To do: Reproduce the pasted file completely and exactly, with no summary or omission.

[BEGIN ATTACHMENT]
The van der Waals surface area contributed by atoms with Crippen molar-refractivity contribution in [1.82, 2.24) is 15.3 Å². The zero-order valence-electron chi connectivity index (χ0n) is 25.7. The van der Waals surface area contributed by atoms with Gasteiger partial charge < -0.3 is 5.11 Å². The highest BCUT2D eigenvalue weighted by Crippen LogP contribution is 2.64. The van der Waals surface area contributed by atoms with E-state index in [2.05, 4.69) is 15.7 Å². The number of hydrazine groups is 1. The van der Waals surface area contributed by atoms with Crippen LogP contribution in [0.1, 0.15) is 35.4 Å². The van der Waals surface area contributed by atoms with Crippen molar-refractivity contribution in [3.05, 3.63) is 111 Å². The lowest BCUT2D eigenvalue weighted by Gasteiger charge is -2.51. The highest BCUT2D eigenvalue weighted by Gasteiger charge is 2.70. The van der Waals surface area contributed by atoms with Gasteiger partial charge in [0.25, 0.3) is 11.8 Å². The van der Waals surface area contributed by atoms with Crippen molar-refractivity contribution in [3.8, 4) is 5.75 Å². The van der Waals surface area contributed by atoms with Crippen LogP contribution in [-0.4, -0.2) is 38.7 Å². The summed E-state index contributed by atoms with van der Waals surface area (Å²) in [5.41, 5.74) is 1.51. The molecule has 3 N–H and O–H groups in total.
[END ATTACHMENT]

The van der Waals surface area contributed by atoms with Crippen molar-refractivity contribution in [1.82, 2.24) is 15.3 Å². The zero-order valence-electron chi connectivity index (χ0n) is 25.7. The van der Waals surface area contributed by atoms with Gasteiger partial charge < -0.3 is 5.11 Å². The highest BCUT2D eigenvalue weighted by Crippen LogP contribution is 2.64. The van der Waals surface area contributed by atoms with E-state index in [2.05, 4.69) is 15.7 Å². The number of hydrazine groups is 1. The van der Waals surface area contributed by atoms with Crippen LogP contribution in [0.1, 0.15) is 35.4 Å². The van der Waals surface area contributed by atoms with Crippen molar-refractivity contribution in [3.05, 3.63) is 111 Å². The lowest BCUT2D eigenvalue weighted by Gasteiger charge is -2.51. The highest BCUT2D eigenvalue weighted by Gasteiger charge is 2.70. The van der Waals surface area contributed by atoms with Gasteiger partial charge in [0.25, 0.3) is 11.8 Å². The van der Waals surface area contributed by atoms with Crippen molar-refractivity contribution in [3.8, 4) is 5.75 Å². The van der Waals surface area contributed by atoms with Crippen LogP contribution in [-0.4, -0.2) is 38.7 Å². The summed E-state index contributed by atoms with van der Waals surface area (Å²) in [5.41, 5.74) is 1.51. The molecule has 3 N–H and O–H groups in total.